Ira H Gessner, MD Professor Emeritus, Pediatric Cardiology

Ira H Gessner, MD is a member of the following medical societies: American Academy of Pediatrics, American College of Cardiology, American Heart Association, American Pediatric Society, and Society for Pediatric Research

Disclosure: Nothing to disclose.

Mary L Windle, PharmD Adjunct Associate Professor, University of Nebraska Medical Center College of Pharmacy; Editor-in-Chief, Medscape Drug Reference

Disclosure: Nothing to disclose.

References
  1. Castillo JJ, Shum H, Lahijani M, Winer ES, Butera JN. Prognosis in primary effusion lymphoma is associated with the number of body cavities involved. Leuk Lymphoma. 2012 Jun 13. [Medline].

  2. Thomas-de-Montpreville V, Nottin R, Dulmet E, Serraf A. Heart tumors in children and adults: clinicopathological study of 59 patients from a surgical center. Cardiovasc Pathol. 2007 Jan-Feb. 16(1):22-8. [Medline].

  3. Bien E, Stefanowicz J, Aleszewicz-Baranowska J, et al. [Cardio-vascular disorders at the time of diagnosis of malignant solid tumours in children--own experiences]. Med Wieku Rozwoj. 2005 Jul-Sep. 9(3 Pt 2):551-9. [Medline].

  4. McCurdy MT, Shanholtz CB. Oncologic emergencies. Crit Care Med. 2012 Jul. 40(7):2212-22. [Medline].

  5. Medary I, Steinherz LJ, Aronson DC, La Quaglia MP. Cardiac tamponade in the pediatric oncology population: treatment by percutaneous catheter drainage. J Pediatr Surg. 1996 Jan. 31(1):197-9; discussion 199-200. [Medline].

  6. Ben-Horin S, Bank I, Guetta V, Livneh A. Large symptomatic pericardial effusion as the presentation of unrecognized cancer: a study in 173 consecutive patients undergoing pericardiocentesis. Medicine (Baltimore). 2006 Jan. 85(1):49-53. [Medline].

  7. Devlieger R, Hindryckx A, Van Mieghem T, Debeer A, De Catte L, Gewillig M, et al. Therapy for foetal pericardial tumours: survival following in utero shunting, and literature review. Fetal Diagn Ther. 2009. 25(4):407-12. [Medline].

  8. Walsh MA, Carcao M, Pope E, Lee KJ. Kaposiform hemangioendothelioma presenting antenatally with a pericardial effusion. J Pediatr Hematol Oncol. 2008 Oct. 30(10):761-3. [Medline].

  9. Tsai MH, Yang CP, Chung HT, Shih LY. Acute myeloid leukemia in a young girl presenting with mediastinal granulocytic sarcoma invading pericardium and causing superior vena cava syndrome. J Pediatr Hematol Oncol. 2009 Dec. 31(12):980-2. [Medline].

  10. Singh J, Rana SS, Kaur A, Srivastava V, Singh H, Sharma R. Intrapericardial teratoma presenting as recurrent pericardial tamponade: report of a case. Surg Today. 2009. 39(8):700-4. [Medline].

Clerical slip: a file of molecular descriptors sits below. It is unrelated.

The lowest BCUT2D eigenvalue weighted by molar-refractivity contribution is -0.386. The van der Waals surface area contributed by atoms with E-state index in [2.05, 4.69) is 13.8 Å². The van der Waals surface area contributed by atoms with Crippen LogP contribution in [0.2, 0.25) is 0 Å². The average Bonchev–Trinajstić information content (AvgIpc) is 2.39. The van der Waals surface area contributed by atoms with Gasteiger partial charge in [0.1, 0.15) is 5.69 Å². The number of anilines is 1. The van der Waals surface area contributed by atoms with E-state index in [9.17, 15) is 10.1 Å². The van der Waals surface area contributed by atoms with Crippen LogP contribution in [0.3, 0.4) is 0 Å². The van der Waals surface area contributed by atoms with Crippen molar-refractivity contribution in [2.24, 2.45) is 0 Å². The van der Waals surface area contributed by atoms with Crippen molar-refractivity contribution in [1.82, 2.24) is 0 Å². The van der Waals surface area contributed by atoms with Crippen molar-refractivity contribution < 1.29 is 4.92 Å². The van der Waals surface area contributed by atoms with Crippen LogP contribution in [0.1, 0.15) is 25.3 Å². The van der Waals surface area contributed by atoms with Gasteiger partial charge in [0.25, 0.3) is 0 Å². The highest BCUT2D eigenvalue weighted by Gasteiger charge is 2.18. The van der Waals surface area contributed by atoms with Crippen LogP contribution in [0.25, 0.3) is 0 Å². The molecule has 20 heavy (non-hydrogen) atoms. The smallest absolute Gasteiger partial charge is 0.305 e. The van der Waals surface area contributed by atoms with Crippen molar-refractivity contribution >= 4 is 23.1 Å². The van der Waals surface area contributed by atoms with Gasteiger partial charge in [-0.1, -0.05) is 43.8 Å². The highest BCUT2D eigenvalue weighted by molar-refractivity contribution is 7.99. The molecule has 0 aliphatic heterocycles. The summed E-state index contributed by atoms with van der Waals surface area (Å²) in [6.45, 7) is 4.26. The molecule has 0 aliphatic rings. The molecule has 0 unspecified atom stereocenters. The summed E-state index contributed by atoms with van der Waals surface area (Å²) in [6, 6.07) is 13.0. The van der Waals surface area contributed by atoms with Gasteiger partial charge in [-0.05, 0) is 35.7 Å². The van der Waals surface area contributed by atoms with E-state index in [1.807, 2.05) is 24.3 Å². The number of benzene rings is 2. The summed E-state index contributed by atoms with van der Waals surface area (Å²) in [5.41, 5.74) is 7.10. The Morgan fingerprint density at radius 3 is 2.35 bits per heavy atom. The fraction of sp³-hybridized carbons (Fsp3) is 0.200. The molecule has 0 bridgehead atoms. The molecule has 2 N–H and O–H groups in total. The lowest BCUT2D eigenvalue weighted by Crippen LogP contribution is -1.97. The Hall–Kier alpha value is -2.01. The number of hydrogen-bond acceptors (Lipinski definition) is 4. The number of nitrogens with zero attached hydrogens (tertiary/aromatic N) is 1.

11. Karatolios K, Pankuweit S, Moosdorf RG, Maisch B. Vascular endothelial growth factor in malignant and benign pericardial effusion. Clin Cardiol. 2012 Jun. 35(6):377-81. [Medline].

  12. Luna A, Ribes R, Caro P, et al. Evaluation of cardiac tumors with magnetic resonance imaging. Eur Radiol. 2005 Jul. 15(7):1446-55. [Medline].

  13. Palma JH, Gaia DF, Guilhen JC, Branco JN, Buffolo E. Video-thoracoscopic pericardial drainage in the treatment of pericardial effusions. Rev Bras Cir Cardiovasc. 2009 Mar. 24(1):44-9. [Medline].

  14. Georghiou GP, Stamler A, Sharoni E, et al. Video-assisted thoracoscopic pericardial window for diagnosis and management of pericardial effusions. Ann Thorac Surg. 2005 Aug. 80(2):607-10. [Medline].

  15. Puri A, Agarwal N, Dwivedi SK, Narain VS. Percutaneous balloon pericardiotomy for the treatment of recurrent malignant pericardial effusion. Indian Heart J. 2012 Jan-Feb. 64(1):88-9. [Medline].

  16. Jones DA, Jain AK. Percutaneous balloon pericardiotomy for recurrent malignant pericardial effusion. J Thorac Oncol. 2011 Dec. 6(12):2138-9. [Medline].

  17. Nieh S, Chen SF, Fu E, et al. Detection of the human telomerase RNA component by in situ hybridization in cells from body fluids. Acta Cytol. 2005 Jan-Feb. 49(1):31-7. [Medline].

  18. Politi E, Kandaraki C, Apostolopoulou C, et al. Immunocytochemical panel for distinguishing between carcinoma and reactive mesothelial cells in body cavity fluids. Diagn Cytopathol. 2005 Mar. 32(3):151-5. [Medline].

 
Previous
Next
 
Plain chest radiograph from 3-month-old infant with pneumonia and malignant pericardial effusion, showing cardiomegaly and bilateral pneumonic patches.
Two-dimensional echocardiograph from subcostal window, showing large pericardial effusion.
M-mode echocardiograph from child with pericardial effusion.
Cytologic features of malignant pericardial effusion. Smear of centrifuged pericardial fluid from patient with malignant pericardial involvement from lymphoma. Low-power view showing numerous mononuclear cells along with large atypical malignant cells.
Cytologic features of malignant pericardial effusion. Smear of centrifuged pericardial fluid from patient with malignant pericardial involvement from lymphoma. High-power view showing morphologic details of malignant cells. These cells are large and show oval hyperchromatic nuclei, some of them having nucleoli. Cytoplasm is reduced to thin rim.
 
 
 
All material on this website is protected by copyright, Copyright © 1994-2016 by WebMD LLC. This website also contains material copyrighted by 3rd parties.